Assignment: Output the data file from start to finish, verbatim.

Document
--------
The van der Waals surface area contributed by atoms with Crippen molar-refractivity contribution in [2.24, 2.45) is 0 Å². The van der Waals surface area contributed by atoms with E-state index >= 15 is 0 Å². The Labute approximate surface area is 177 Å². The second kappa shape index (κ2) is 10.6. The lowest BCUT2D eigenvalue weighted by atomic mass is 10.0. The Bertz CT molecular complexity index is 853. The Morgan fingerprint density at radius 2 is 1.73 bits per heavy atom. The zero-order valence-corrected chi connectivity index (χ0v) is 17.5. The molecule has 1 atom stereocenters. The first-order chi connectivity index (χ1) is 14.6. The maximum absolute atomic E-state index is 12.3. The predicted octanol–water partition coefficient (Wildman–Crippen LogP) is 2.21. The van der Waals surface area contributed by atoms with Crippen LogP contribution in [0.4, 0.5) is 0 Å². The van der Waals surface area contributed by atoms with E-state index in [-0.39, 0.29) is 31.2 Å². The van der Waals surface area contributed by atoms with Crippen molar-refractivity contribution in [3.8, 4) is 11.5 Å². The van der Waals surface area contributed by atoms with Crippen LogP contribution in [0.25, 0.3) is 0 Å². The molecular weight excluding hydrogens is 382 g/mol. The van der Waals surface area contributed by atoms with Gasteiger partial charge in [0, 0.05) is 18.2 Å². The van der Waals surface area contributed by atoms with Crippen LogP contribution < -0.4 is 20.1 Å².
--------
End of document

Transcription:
The van der Waals surface area contributed by atoms with Crippen molar-refractivity contribution in [2.24, 2.45) is 0 Å². The van der Waals surface area contributed by atoms with E-state index >= 15 is 0 Å². The Labute approximate surface area is 177 Å². The second kappa shape index (κ2) is 10.6. The lowest BCUT2D eigenvalue weighted by atomic mass is 10.0. The Bertz CT molecular complexity index is 853. The Morgan fingerprint density at radius 2 is 1.73 bits per heavy atom. The zero-order valence-corrected chi connectivity index (χ0v) is 17.5. The molecule has 1 atom stereocenters. The first-order chi connectivity index (χ1) is 14.6. The maximum absolute atomic E-state index is 12.3. The predicted octanol–water partition coefficient (Wildman–Crippen LogP) is 2.21. The van der Waals surface area contributed by atoms with Crippen LogP contribution in [0.4, 0.5) is 0 Å². The van der Waals surface area contributed by atoms with E-state index in [-0.39, 0.29) is 31.2 Å². The van der Waals surface area contributed by atoms with Crippen molar-refractivity contribution in [3.8, 4) is 11.5 Å². The van der Waals surface area contributed by atoms with Crippen LogP contribution in [0.25, 0.3) is 0 Å². The molecular weight excluding hydrogens is 382 g/mol. The van der Waals surface area contributed by atoms with Gasteiger partial charge in [0, 0.05) is 18.2 Å². The van der Waals surface area contributed by atoms with Crippen LogP contribution < -0.4 is 20.1 Å².